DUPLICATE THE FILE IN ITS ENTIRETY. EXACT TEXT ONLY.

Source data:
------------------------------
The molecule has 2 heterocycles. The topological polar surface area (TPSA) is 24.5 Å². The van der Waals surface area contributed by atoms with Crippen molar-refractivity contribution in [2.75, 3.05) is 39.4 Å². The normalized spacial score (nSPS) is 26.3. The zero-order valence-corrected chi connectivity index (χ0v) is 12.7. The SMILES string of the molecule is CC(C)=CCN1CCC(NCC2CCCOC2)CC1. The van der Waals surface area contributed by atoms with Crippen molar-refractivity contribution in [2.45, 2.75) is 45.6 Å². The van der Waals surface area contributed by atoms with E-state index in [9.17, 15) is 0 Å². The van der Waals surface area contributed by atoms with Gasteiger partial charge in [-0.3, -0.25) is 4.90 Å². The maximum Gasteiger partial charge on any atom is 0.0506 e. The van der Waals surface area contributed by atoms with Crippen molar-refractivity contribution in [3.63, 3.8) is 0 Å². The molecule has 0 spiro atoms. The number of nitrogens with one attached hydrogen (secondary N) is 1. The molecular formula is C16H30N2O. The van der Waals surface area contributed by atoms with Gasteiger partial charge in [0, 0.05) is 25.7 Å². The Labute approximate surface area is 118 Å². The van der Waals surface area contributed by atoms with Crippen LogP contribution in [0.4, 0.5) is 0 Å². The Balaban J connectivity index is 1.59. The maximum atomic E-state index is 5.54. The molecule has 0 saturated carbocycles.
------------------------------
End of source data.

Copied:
The molecule has 2 heterocycles. The topological polar surface area (TPSA) is 24.5 Å². The van der Waals surface area contributed by atoms with Crippen molar-refractivity contribution in [2.75, 3.05) is 39.4 Å². The normalized spacial score (nSPS) is 26.3. The zero-order valence-corrected chi connectivity index (χ0v) is 12.7. The SMILES string of the molecule is CC(C)=CCN1CCC(NCC2CCCOC2)CC1. The van der Waals surface area contributed by atoms with Crippen molar-refractivity contribution in [2.45, 2.75) is 45.6 Å². The van der Waals surface area contributed by atoms with E-state index in [9.17, 15) is 0 Å². The van der Waals surface area contributed by atoms with Gasteiger partial charge in [-0.3, -0.25) is 4.90 Å². The maximum Gasteiger partial charge on any atom is 0.0506 e. The van der Waals surface area contributed by atoms with Crippen molar-refractivity contribution in [3.63, 3.8) is 0 Å². The molecule has 0 spiro atoms. The number of nitrogens with one attached hydrogen (secondary N) is 1. The molecular formula is C16H30N2O. The van der Waals surface area contributed by atoms with Gasteiger partial charge in [0, 0.05) is 25.7 Å². The Labute approximate surface area is 118 Å². The van der Waals surface area contributed by atoms with Crippen LogP contribution in [0.4, 0.5) is 0 Å². The Balaban J connectivity index is 1.59. The maximum atomic E-state index is 5.54. The molecule has 0 saturated carbocycles.